Screaming skulls, bizarre Indian rope tricks (left), green children and "the changing face of alien abduction" - they're all in a day's work for the participants at the Fortean Times UnConvention, which this year celebrates the 50th anniversary of UFOlogy. Andy Roberts, who will be giving a talk on screaming skulls (see front cover) describes how certain cranial remains must, well, remain in particular houses, if they're not to unleash ghosts or other vindictive phenomena. "There are stories about skulls which have been dumped in the sea and made it back into the house by tea time," he breezes. "I think these stories probably have more to do with mythology than fact," Roberts chirps, "but, having said that, I wouldn't move one. I'd let sleeping dogs lie."

Author Duncan Lunan, another of the speakers at the conference and president of ASTRA, (the Association in Scotland to Research into Astronautics) says he "doesn't believe in UFOs", a strange admission from someone who spends his days validating the arrival of two alien tourists in 12th-century East Anglia. According to Lunan, Latin texts which describe how a green boy and girl emerged from a pit in the village of Woolpit describe an ancient alien visitation. Speaking a strange language, wearing weird clothing and initially refusing all food, the children were eventually persuaded to eat bean plants, "because they were the same colour as themselves".

"We are making it up on one level," Lunan admits, but before sceptics clap their hands together in glee, they should note that Lunan is not disowning the story, just describing the imaginative extrapolations that form one part of his research.

"In science fiction it's known as world building," explains Lunan. "You take what you know of an alien world and work around it a convincing model. The records state that the children came from a planet where the sun neither rose nor set. There was a very bright territory on the horizon. From that you can work out that this was a planet always facing the sun." Lunan is also happy to speculate about their means of transport: "There was a lot of odd stuff going on astronomically at the time. They didn't come in a flying saucer, but a physicist friend of mine said that conditions could have allowed them to be instantaneously transported." After three years research into genealogy and astronomy, Lunan is now not only "convinced" that the stories record a genuine "contact", but that a member of the current Cabinet is descended from the green girl ."The coincidences are too great," says Lunan. "At the time that it happened, Henry II had already annexed Woolpit and put his powerful Vice Chancellor in charge of this tiny village. Then, in 1173, he rushed back from a major war to garrison 300 crack troops there.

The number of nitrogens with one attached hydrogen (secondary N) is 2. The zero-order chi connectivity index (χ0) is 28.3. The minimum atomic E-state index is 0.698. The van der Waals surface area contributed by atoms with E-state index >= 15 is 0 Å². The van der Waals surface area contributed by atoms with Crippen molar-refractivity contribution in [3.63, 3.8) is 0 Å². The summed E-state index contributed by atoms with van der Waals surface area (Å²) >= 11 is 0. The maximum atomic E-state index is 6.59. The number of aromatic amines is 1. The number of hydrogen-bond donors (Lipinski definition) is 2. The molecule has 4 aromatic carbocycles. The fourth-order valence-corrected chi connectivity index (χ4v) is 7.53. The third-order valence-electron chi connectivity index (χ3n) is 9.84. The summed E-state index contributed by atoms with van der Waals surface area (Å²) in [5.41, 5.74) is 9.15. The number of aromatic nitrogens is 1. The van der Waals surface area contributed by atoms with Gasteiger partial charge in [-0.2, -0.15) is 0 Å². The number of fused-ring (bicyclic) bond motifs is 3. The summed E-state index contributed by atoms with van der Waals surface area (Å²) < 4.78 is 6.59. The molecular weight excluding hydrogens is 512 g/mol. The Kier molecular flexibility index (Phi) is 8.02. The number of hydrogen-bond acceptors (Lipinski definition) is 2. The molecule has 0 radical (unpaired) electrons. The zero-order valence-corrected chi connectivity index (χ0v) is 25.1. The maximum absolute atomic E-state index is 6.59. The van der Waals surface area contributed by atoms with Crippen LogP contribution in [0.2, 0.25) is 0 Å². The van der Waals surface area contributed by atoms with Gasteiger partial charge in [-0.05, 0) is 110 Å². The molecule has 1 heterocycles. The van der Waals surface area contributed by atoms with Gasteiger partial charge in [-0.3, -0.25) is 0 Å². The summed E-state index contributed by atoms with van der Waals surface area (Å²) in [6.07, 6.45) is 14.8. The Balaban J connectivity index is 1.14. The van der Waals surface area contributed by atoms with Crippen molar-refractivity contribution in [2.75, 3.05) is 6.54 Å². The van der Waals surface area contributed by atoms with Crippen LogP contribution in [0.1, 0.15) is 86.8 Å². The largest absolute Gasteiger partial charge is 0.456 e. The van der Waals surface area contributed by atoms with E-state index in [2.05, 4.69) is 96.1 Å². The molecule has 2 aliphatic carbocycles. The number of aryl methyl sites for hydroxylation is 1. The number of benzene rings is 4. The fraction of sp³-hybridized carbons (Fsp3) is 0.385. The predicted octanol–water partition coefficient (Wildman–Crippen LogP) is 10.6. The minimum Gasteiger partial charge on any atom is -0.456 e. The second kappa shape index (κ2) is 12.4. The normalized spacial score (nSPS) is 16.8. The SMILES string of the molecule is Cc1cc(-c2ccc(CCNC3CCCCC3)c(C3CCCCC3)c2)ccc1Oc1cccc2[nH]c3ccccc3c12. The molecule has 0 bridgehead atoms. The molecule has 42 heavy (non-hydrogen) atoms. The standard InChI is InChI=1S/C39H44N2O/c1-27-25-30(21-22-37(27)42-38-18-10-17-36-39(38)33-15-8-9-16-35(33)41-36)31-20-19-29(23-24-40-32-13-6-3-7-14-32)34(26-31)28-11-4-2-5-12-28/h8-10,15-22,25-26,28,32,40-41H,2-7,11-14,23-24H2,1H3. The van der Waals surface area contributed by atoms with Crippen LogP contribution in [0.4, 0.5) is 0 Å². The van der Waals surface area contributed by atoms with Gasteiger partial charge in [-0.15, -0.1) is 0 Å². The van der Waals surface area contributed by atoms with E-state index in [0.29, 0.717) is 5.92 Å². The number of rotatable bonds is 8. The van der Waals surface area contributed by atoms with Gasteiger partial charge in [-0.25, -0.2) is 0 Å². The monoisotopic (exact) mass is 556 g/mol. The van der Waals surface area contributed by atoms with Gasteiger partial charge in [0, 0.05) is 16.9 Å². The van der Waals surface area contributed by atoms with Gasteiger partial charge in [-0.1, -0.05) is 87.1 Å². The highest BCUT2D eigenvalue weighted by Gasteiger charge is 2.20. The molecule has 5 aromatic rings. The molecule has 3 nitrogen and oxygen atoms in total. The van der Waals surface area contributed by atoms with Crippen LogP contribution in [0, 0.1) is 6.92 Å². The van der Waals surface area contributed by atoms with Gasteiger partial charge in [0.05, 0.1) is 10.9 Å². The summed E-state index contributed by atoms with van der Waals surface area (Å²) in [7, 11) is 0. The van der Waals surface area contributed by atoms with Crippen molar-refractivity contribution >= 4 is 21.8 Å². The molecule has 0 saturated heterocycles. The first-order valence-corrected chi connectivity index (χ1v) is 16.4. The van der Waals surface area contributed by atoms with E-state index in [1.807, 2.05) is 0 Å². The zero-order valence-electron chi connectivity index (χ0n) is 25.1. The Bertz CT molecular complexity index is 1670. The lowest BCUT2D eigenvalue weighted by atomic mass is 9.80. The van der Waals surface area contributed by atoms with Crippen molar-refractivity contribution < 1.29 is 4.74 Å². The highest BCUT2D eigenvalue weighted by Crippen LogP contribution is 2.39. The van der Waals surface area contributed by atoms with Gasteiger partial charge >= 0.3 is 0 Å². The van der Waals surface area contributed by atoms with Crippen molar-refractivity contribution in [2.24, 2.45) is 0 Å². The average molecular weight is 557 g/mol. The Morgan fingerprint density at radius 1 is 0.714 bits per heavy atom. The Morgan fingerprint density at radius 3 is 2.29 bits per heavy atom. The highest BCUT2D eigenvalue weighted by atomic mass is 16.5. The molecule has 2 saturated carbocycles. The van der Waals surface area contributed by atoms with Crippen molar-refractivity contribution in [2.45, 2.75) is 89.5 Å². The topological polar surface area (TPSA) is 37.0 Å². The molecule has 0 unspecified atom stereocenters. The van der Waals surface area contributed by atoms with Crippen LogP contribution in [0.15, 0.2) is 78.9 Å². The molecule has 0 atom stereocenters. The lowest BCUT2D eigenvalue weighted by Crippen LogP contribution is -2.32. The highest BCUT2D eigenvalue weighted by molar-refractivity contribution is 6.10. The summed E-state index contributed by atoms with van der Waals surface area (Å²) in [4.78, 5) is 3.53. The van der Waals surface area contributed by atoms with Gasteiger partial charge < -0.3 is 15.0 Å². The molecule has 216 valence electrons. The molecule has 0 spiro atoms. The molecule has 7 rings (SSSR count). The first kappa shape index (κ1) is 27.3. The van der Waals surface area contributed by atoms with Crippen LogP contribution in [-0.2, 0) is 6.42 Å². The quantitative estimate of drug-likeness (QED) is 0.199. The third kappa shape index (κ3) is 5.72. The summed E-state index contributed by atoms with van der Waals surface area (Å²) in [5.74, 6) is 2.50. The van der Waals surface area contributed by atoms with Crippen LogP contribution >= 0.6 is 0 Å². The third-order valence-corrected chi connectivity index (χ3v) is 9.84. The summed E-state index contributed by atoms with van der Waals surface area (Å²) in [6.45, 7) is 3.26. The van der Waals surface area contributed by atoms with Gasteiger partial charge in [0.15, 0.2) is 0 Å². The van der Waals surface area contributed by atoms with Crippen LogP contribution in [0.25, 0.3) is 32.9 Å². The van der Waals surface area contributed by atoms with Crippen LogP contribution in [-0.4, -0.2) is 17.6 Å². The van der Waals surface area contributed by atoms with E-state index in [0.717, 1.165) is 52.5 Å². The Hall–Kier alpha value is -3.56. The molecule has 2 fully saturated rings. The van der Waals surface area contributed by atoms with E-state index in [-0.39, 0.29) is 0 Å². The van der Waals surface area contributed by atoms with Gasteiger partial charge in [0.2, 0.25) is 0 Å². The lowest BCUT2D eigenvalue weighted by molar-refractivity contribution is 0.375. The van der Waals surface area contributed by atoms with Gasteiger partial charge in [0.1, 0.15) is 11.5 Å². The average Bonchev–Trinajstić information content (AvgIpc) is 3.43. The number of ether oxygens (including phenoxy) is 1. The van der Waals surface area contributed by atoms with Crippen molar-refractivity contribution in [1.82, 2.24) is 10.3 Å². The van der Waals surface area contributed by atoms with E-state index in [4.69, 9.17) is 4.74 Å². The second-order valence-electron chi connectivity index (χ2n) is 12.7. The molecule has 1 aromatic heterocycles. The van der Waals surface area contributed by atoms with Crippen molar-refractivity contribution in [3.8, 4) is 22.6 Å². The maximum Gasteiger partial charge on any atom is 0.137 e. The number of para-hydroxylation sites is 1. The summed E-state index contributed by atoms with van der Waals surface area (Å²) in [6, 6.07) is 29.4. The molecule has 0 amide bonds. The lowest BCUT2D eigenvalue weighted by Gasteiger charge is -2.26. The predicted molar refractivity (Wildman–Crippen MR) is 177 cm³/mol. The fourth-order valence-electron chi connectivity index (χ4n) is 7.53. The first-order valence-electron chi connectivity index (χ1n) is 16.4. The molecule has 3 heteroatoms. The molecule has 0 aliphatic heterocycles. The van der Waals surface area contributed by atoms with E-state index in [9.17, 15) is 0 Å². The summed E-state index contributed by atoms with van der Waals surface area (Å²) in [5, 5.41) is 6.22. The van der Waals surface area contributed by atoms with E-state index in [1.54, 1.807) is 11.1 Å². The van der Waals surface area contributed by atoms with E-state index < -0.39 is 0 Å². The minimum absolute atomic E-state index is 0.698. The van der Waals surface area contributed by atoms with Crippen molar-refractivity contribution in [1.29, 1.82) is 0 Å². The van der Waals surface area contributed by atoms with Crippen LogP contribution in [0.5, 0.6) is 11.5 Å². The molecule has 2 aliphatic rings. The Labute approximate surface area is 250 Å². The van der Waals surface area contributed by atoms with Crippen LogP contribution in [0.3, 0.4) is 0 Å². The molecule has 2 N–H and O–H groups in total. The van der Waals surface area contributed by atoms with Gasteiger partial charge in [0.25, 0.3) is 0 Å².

"Whatever it was that happened," he adds darkly "It's part of something much bigger, and Henry was in it up to his neck".

Institute of Education, Bedford Way, London WC1, today & Sun from 10.30am. Booking: 01789 490 215

Suggested Topics
Life and Style
Steve Shaw shows Kate how to get wet behind the ears and how to align her neck
healthSteven Shaw - the 'Buddha of Breaststroke' - applies Alexander Technique to the watery sport
footballShirt then goes on sale on Gumtree
Terry Sue-Patt as Benny in the BBC children’s soap ‘Grange Hill’
voicesGrace Dent on Grange Hill and Terry Sue-Patt
Arts and Entertainment
Performers drink tea at the Glastonbury festival in 2010
Have you tried new the Independent Digital Edition apps?
Life and Style
ebookNow available in paperback
A poster by Durham Constabulary
Cameron Jerome
footballCanaries beat Boro to gain promotion to the Premier League
Arts and Entertainment
Emily McDowell Card that reads:
artCancer survivor Emily McDowell kicks back at the clichés
Arts and Entertainment
Twin Peaks stars Joan Chen, Michael Ontkean, Kyle Maclachlan and Piper Laurie
tvBadalamenti on board for third series
Life and Style
Standing room only: the terraces at Villa Park in 1935
Ben Stokes celebrates with his team mates after bowling Brendon McCullum
sportEngland vs New Zealand report